The Connection between Groundwater and Surface Water
When the California Legislature created the “modern” water rights regulatory system more than a century ago, it focused exclusively on surface water, exempting groundwater from the permitting system. Yet in most watersheds, surface water and groundwater are closely linked. Actions that change one often have an impact on the other. The arbitrary legal divide has made it harder to manage the state’s water. But a recent law and a new court decision have done a better job of connecting surface water and groundwater.
When rain falls or snow melts in the foothills and mountains of California, water follows several pathways downhill and into rivers and streams. Some water moves across the land or through deep soils and weathered bedrock, arriving in rivers hours to weeks after rain or snowmelt. And some percolates deep into the ground, becoming groundwater.
As groundwater tables rise in winter and spring, they discharge water into rivers and streams, either directly through river beds and banks or indirectly through springs. This is why many of California’s rivers and streams flow long after the rain stops.
The exchange between surface water and groundwater continues when rivers emerge from mountains and flow across the state’s large valleys. Winter flooding, along with rainfall in the valleys, recharges groundwater during the winter. Some of that groundwater moves back into rivers and helps maintain flow in the dry season. Shallow groundwater also supports wetlands and riparian vegetation.
Groundwater pumping alters the exchange between surface water and groundwater. In many of the state’s large valleys, such as the Central Valley and valleys in the Central Coast and Southern California, streams and rivers that historically flowed all year are now intermittent due to lowered groundwater tables. In many cases, groundwater tables are so far below the surface that water only flows one way: from the river bed to the aquifer.
The arbitrary legal divide between surface water and groundwater has begun to change. A big step was the 2014 enactment of the Sustainable Groundwater Management Act (SGMA). SGMA requires water users in overdrafted groundwater basins to develop and implement groundwater sustainability plans to bring groundwater use and recharge into balance by 2040. SGMA mandates that these plans include measures to avoid undesirable effects from pumping, such as reduced stream flows and harm to groundwater-dependent ecosystems like wetlands. This is one of the few explicit legislative acknowledgements of the links between groundwater pumping and surface water flows.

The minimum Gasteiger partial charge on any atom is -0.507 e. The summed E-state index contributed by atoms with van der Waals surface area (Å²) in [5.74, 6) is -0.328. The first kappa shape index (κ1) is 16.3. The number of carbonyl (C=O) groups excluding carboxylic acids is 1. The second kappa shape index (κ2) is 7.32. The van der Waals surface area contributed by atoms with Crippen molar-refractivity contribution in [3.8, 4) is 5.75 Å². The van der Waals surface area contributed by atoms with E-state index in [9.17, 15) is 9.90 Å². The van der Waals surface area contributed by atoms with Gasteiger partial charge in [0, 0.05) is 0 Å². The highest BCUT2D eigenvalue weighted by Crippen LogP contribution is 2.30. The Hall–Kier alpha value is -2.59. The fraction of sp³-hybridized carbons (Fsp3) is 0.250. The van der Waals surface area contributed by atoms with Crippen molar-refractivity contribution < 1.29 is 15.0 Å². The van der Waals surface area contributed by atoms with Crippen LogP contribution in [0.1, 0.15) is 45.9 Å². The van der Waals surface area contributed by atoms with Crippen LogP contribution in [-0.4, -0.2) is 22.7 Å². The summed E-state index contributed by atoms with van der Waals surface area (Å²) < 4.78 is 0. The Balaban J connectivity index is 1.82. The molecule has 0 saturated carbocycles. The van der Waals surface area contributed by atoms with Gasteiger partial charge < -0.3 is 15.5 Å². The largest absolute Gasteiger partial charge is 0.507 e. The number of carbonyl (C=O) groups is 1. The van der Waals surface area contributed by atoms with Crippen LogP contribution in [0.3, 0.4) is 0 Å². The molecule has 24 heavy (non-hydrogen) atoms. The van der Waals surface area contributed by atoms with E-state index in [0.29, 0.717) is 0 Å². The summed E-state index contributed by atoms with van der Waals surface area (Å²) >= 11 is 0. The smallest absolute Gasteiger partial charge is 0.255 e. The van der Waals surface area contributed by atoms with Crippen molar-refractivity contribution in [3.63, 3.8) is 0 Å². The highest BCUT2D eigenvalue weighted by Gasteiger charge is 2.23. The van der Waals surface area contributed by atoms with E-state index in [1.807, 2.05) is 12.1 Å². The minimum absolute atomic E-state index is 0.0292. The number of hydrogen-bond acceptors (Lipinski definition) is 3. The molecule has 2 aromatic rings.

Additionally, the California Court of Appeal recently added an important legal connection between groundwater pumping and surface water uses. In litigation to protect salmon and steelhead in the Scott River, the court ruled that the public trust doctrine―which protects the public’s right to use waterways for navigation, fishing, boating, natural habitat protection, and other activities―applies to groundwater pumping that adversely affects a navigable river or lake. The court also held that SGMA doesn’t override the public trust doctrine in groundwater cases.
These developments will have far-reaching implications for how California’s groundwater will be managed in the future. They also bring the law closer to hydrologic reality, which is likely to improve the effectiveness of both surface water and groundwater management.
A more extensive analysis of the Scott River decision by PPIC senior fellow Brian Gray was published on the California WaterBlog. Richard Frank, a UC Davis law professor and a member of the PPIC Water Policy Center’s research network, has also written a summary of the case.